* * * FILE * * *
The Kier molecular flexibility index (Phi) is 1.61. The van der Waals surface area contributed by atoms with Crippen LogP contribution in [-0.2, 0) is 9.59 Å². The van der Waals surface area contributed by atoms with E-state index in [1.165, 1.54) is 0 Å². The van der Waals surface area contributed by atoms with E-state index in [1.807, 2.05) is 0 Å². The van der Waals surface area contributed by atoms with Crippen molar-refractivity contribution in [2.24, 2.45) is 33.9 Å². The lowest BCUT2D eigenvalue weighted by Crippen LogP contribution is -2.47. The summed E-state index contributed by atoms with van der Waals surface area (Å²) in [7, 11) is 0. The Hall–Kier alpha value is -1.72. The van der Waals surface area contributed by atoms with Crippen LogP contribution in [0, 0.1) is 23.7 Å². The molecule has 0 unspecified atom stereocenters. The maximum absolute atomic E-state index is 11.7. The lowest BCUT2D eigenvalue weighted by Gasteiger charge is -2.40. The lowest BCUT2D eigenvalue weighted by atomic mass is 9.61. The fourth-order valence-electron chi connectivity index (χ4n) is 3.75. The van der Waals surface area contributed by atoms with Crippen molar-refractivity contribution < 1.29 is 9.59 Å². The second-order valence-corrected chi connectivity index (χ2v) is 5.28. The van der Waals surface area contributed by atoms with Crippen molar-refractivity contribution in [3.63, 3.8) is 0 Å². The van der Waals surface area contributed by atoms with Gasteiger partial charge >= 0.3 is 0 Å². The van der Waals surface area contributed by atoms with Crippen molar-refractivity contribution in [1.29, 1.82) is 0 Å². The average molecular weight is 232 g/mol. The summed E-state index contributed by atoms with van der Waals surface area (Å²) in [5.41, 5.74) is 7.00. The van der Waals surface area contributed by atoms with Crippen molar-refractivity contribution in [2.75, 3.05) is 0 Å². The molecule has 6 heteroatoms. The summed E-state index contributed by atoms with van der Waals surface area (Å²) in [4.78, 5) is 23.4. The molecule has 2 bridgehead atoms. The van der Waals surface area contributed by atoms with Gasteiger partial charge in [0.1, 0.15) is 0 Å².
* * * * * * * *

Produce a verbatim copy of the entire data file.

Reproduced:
The Kier molecular flexibility index (Phi) is 1.61. The van der Waals surface area contributed by atoms with Crippen LogP contribution in [-0.2, 0) is 9.59 Å². The van der Waals surface area contributed by atoms with E-state index in [1.165, 1.54) is 0 Å². The van der Waals surface area contributed by atoms with E-state index in [1.807, 2.05) is 0 Å². The van der Waals surface area contributed by atoms with Crippen molar-refractivity contribution in [2.24, 2.45) is 33.9 Å². The lowest BCUT2D eigenvalue weighted by Crippen LogP contribution is -2.47. The summed E-state index contributed by atoms with van der Waals surface area (Å²) in [7, 11) is 0. The Hall–Kier alpha value is -1.72. The van der Waals surface area contributed by atoms with Crippen LogP contribution in [0, 0.1) is 23.7 Å². The molecule has 0 unspecified atom stereocenters. The maximum absolute atomic E-state index is 11.7. The lowest BCUT2D eigenvalue weighted by Gasteiger charge is -2.40. The lowest BCUT2D eigenvalue weighted by atomic mass is 9.61. The fourth-order valence-electron chi connectivity index (χ4n) is 3.75. The van der Waals surface area contributed by atoms with Crippen molar-refractivity contribution < 1.29 is 9.59 Å². The second-order valence-corrected chi connectivity index (χ2v) is 5.28. The van der Waals surface area contributed by atoms with Crippen molar-refractivity contribution in [3.63, 3.8) is 0 Å². The van der Waals surface area contributed by atoms with Gasteiger partial charge >= 0.3 is 0 Å². The van der Waals surface area contributed by atoms with Crippen molar-refractivity contribution in [1.29, 1.82) is 0 Å². The average molecular weight is 232 g/mol. The summed E-state index contributed by atoms with van der Waals surface area (Å²) in [5.41, 5.74) is 7.00. The van der Waals surface area contributed by atoms with Crippen molar-refractivity contribution in [2.75, 3.05) is 0 Å². The molecule has 6 heteroatoms. The summed E-state index contributed by atoms with van der Waals surface area (Å²) in [4.78, 5) is 23.4. The molecule has 2 bridgehead atoms. The van der Waals surface area contributed by atoms with Gasteiger partial charge in [0.1, 0.15) is 0 Å².